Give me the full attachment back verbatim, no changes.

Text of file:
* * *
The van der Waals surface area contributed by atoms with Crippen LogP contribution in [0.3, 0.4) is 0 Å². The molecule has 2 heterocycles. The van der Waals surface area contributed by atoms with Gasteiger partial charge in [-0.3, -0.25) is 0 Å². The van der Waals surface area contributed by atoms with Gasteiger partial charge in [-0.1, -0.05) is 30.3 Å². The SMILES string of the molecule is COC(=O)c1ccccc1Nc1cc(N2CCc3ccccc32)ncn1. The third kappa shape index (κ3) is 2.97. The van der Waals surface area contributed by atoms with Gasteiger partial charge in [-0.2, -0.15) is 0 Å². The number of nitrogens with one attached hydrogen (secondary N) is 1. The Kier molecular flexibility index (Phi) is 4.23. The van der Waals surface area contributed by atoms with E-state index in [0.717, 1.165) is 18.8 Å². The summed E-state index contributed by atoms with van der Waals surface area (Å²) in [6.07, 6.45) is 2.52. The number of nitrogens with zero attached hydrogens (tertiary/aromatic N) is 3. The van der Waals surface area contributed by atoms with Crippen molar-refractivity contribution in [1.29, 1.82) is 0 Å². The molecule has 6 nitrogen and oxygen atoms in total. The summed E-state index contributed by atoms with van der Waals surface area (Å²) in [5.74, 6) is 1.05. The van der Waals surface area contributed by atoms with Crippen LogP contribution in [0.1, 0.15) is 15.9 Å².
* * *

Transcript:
The van der Waals surface area contributed by atoms with Crippen LogP contribution in [0.3, 0.4) is 0 Å². The molecule has 2 heterocycles. The van der Waals surface area contributed by atoms with Gasteiger partial charge in [-0.3, -0.25) is 0 Å². The van der Waals surface area contributed by atoms with Gasteiger partial charge in [-0.1, -0.05) is 30.3 Å². The SMILES string of the molecule is COC(=O)c1ccccc1Nc1cc(N2CCc3ccccc32)ncn1. The third kappa shape index (κ3) is 2.97. The van der Waals surface area contributed by atoms with Gasteiger partial charge in [-0.2, -0.15) is 0 Å². The number of nitrogens with one attached hydrogen (secondary N) is 1. The Kier molecular flexibility index (Phi) is 4.23. The van der Waals surface area contributed by atoms with E-state index in [0.717, 1.165) is 18.8 Å². The summed E-state index contributed by atoms with van der Waals surface area (Å²) in [6.07, 6.45) is 2.52. The number of nitrogens with zero attached hydrogens (tertiary/aromatic N) is 3. The van der Waals surface area contributed by atoms with Crippen molar-refractivity contribution in [1.29, 1.82) is 0 Å². The molecule has 6 nitrogen and oxygen atoms in total. The summed E-state index contributed by atoms with van der Waals surface area (Å²) in [5.74, 6) is 1.05. The van der Waals surface area contributed by atoms with Crippen LogP contribution in [0.1, 0.15) is 15.9 Å².